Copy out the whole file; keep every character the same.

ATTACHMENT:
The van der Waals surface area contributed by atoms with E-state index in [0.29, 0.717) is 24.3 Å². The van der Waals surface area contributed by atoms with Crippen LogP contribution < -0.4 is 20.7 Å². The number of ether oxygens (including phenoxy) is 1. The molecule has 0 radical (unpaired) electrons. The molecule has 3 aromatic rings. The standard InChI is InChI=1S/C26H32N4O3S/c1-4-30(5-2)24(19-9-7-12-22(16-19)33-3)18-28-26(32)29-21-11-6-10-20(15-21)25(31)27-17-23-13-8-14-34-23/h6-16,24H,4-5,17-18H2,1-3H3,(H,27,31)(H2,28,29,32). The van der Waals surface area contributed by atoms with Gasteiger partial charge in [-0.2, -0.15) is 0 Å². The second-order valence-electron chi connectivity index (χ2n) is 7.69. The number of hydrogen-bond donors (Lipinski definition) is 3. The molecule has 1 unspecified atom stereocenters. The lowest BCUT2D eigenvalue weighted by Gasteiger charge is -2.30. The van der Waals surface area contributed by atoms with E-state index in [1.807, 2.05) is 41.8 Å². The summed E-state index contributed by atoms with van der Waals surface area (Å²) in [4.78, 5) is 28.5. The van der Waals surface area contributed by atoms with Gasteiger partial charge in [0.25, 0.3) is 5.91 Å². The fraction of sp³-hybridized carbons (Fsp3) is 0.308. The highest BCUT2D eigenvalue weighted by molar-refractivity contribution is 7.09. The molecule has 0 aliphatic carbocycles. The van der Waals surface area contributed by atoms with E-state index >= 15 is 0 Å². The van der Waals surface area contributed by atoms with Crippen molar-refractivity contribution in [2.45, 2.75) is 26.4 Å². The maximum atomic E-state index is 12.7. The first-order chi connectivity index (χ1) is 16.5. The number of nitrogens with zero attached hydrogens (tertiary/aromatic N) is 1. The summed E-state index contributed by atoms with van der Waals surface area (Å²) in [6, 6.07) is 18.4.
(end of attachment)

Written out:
The van der Waals surface area contributed by atoms with E-state index in [0.29, 0.717) is 24.3 Å². The van der Waals surface area contributed by atoms with Crippen LogP contribution < -0.4 is 20.7 Å². The number of ether oxygens (including phenoxy) is 1. The molecule has 0 radical (unpaired) electrons. The molecule has 3 aromatic rings. The standard InChI is InChI=1S/C26H32N4O3S/c1-4-30(5-2)24(19-9-7-12-22(16-19)33-3)18-28-26(32)29-21-11-6-10-20(15-21)25(31)27-17-23-13-8-14-34-23/h6-16,24H,4-5,17-18H2,1-3H3,(H,27,31)(H2,28,29,32). The van der Waals surface area contributed by atoms with Gasteiger partial charge in [-0.2, -0.15) is 0 Å². The second-order valence-electron chi connectivity index (χ2n) is 7.69. The number of hydrogen-bond donors (Lipinski definition) is 3. The molecule has 1 unspecified atom stereocenters. The lowest BCUT2D eigenvalue weighted by Gasteiger charge is -2.30. The van der Waals surface area contributed by atoms with E-state index in [1.807, 2.05) is 41.8 Å². The summed E-state index contributed by atoms with van der Waals surface area (Å²) in [4.78, 5) is 28.5. The van der Waals surface area contributed by atoms with Gasteiger partial charge in [0.25, 0.3) is 5.91 Å². The fraction of sp³-hybridized carbons (Fsp3) is 0.308. The highest BCUT2D eigenvalue weighted by molar-refractivity contribution is 7.09. The molecule has 0 aliphatic carbocycles. The van der Waals surface area contributed by atoms with E-state index >= 15 is 0 Å². The van der Waals surface area contributed by atoms with Crippen molar-refractivity contribution in [2.45, 2.75) is 26.4 Å². The maximum atomic E-state index is 12.7. The first-order chi connectivity index (χ1) is 16.5. The number of nitrogens with zero attached hydrogens (tertiary/aromatic N) is 1. The summed E-state index contributed by atoms with van der Waals surface area (Å²) in [6, 6.07) is 18.4.